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Google built medical AI that can train itself and outperform real doctors

Published May 7th, 2024 5:42PM EDT
Ai doctor looks at records
Image: catalin / Adobe

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Google’s AI research lab, DeepMind, continues to push new progress in the realm of AI. The latest step comes in creating a Google-powered medical AI that is actually somehow better than actual doctors. The goal was to create an AI that could help shoulder some of the load that doctors experience each day, and based on new reports, Google’s medical AI might be able to do just that, new studies suggest.

The model appears to be built off of what Google is already doing with its Gemini models. Med-Gemini is built differently than other medical AIs, though, because Google created it as self-training. It does this by relying on web search capabilities (which is slightly worrying because of how much nonsense is out there).

Doctor holding a coronavirus COVID-19 test tube
Conceptual photograph of a doctor looking at a test tube while testing samples for the presence of a virus. Image source: bizoo_n/Adobe

Whether or not that will actually make Google’s medical AI effective at training itself is a bit iffy. But, the company says it should at least allow for a fine-tuning loop. So far, the Med-Gemini model has been tested on 14 different medical benchmarks, and it has established a new state-of-the-art (SoTA) performance on 10, surpassing the scores seen by GPT-4 models on every benchmark where a comparison existed.

That, of course, isn’t as big of news as the other news that Google revealed, which claims that Med-Gemini actually outperformed actual doctors and its previous medical LLMs, like Med-PaLM 2. Google says Med-Gemini scored a 91.1% accuracy score using its uncertainty-guided search functionality.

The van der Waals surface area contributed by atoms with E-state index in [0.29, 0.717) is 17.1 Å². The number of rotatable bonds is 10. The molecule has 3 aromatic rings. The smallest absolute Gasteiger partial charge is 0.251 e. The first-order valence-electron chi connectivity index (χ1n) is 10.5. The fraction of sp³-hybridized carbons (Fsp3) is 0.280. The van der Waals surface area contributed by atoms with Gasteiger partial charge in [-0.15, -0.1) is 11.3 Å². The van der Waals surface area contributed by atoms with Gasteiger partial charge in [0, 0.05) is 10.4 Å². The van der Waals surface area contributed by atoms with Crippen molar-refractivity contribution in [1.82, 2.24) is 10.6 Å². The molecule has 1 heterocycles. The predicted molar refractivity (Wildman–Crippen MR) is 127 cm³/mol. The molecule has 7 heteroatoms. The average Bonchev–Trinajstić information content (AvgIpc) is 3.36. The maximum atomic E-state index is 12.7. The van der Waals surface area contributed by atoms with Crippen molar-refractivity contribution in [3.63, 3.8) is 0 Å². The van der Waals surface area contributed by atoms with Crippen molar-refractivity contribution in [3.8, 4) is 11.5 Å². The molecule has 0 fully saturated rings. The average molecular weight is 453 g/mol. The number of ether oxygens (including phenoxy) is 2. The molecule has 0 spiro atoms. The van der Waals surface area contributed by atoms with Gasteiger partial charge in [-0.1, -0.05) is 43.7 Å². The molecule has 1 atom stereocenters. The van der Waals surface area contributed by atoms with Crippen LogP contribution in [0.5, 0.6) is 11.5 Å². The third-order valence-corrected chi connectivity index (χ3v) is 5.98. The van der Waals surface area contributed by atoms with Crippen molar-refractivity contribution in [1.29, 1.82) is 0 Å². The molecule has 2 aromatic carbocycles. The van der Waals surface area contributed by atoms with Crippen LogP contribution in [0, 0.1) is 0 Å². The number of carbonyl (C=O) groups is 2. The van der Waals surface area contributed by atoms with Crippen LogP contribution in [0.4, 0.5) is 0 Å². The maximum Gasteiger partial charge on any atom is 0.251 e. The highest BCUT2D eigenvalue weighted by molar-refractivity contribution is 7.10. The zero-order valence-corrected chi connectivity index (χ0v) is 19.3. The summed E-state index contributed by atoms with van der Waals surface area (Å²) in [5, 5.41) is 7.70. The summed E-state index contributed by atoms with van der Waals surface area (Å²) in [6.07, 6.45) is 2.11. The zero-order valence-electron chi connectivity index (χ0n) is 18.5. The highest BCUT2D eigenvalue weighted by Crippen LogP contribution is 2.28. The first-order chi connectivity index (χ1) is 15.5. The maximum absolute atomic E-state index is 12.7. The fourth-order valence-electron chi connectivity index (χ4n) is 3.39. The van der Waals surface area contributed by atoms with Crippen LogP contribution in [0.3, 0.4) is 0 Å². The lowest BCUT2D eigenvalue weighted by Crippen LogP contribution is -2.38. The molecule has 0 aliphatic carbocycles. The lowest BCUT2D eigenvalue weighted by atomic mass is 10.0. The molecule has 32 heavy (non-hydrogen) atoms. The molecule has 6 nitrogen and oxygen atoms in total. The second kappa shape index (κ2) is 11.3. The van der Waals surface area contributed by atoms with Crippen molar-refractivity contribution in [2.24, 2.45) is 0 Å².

This is, of course, very exciting news for Google’s medical AI, though it certainly raises some questions about how soon we’ll see AI like this actually working in doctor’s offices. It also raises questions about how people will react to such a thing. But you can at least rest easily knowing that AI like this shouldn’t replace doctors. Instead, it’s being designed to assist them and make their job easier so they can focus on the patients that need them most.

Josh Hawkins has been writing for over a decade, covering science, gaming, and tech culture. He also is a top-rated product reviewer with experience in extensively researched product comparisons, headphones, and gaming devices.

Whenever he isn’t busy writing about tech or gadgets, he can usually be found enjoying a new world in a video game, or tinkering with something on his computer.